Japan, U.S., China are leading sources of Web attack traffic

Japan, the United States and China topped the list of countries
from which Internet attack traffic originates in a recent report by
Akamai Technologies Inc. The three countries accounted for more
than 60 percent of attack-oriented Internet traffic.


Akamai's second-quarter State of the Internet report found attack
traffic originating from 139 countries, up from 125 countries in
the first quarter of 2008.




Click for a chart of the leading sources ofInternet attack traffic


According to the report, 10 countries accounted for more than 75
percent of attack traffic on the Internet. Although that is
consistent with results in the first quarter of this year, there
were several relatively dramatic changes, most notably Japan's
increase from 3.56 percent earlier this year to more than 30
percent and the lead spot on the list. The United States recorded a
50 percent increase in attack traffic since the first quarter,
while China's rate dropped almost 50 percent. Taiwan stayed
in the top 10 but dropped from No. 3 to No. 7 and almost 12 percent
to 2.2 percent.

The Akamai study does not comment on whether such abrupt changes
are common from quarter to quarter or what might have caused
them.


The company manages a global content delivery network that
interacts with service provider networks to deliver content faster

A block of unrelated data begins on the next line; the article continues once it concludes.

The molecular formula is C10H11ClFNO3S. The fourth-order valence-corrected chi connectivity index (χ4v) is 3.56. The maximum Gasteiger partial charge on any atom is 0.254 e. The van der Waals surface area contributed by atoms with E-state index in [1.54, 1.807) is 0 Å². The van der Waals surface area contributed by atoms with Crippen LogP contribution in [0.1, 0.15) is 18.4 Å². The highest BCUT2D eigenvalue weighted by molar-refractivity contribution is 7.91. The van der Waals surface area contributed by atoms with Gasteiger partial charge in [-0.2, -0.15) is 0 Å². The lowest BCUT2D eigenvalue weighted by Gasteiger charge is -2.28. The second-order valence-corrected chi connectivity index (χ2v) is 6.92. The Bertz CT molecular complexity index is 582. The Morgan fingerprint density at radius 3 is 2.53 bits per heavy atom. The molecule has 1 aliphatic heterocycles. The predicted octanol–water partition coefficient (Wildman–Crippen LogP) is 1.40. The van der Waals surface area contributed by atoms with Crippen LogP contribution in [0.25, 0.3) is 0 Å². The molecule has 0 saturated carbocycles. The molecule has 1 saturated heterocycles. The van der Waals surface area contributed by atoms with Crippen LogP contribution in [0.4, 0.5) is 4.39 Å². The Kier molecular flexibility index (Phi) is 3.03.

to users. Within that network, Akamai maintains a set of servers to
monitor and measure Internet traffic for statistical purposes.


The attack traffic that Akamai observed was directed at more
than 400 application ports. A port is a number that uniquely
identifies an application and is used by Transmission Control
Protocol or User Datagram Protocol in data transactions. Although
more than 400 ports were targeted, the 10 most popular accounted
for more than 85 percent of the attack traffic. Port 445, which
Microsoft's Directory Services tool uses for file sharing and other
applications, was the most heavily attacked port and a frequent
target of worms and viruses.


The study also evaluates global broadband adoption and other
Internet traffic trends. Analysts did not draw a correlation
between broadband penetration, access speeds and subsequent attack
traffic volume, although they acknowledged that countries with a
larger number of Internet users will naturally carry more attack
traffic due to the sheer volume of subscribers and traffic.



About the Author

Dan Campbell is a freelance writer with Government Computer News and the president of Millennia Systems Inc.

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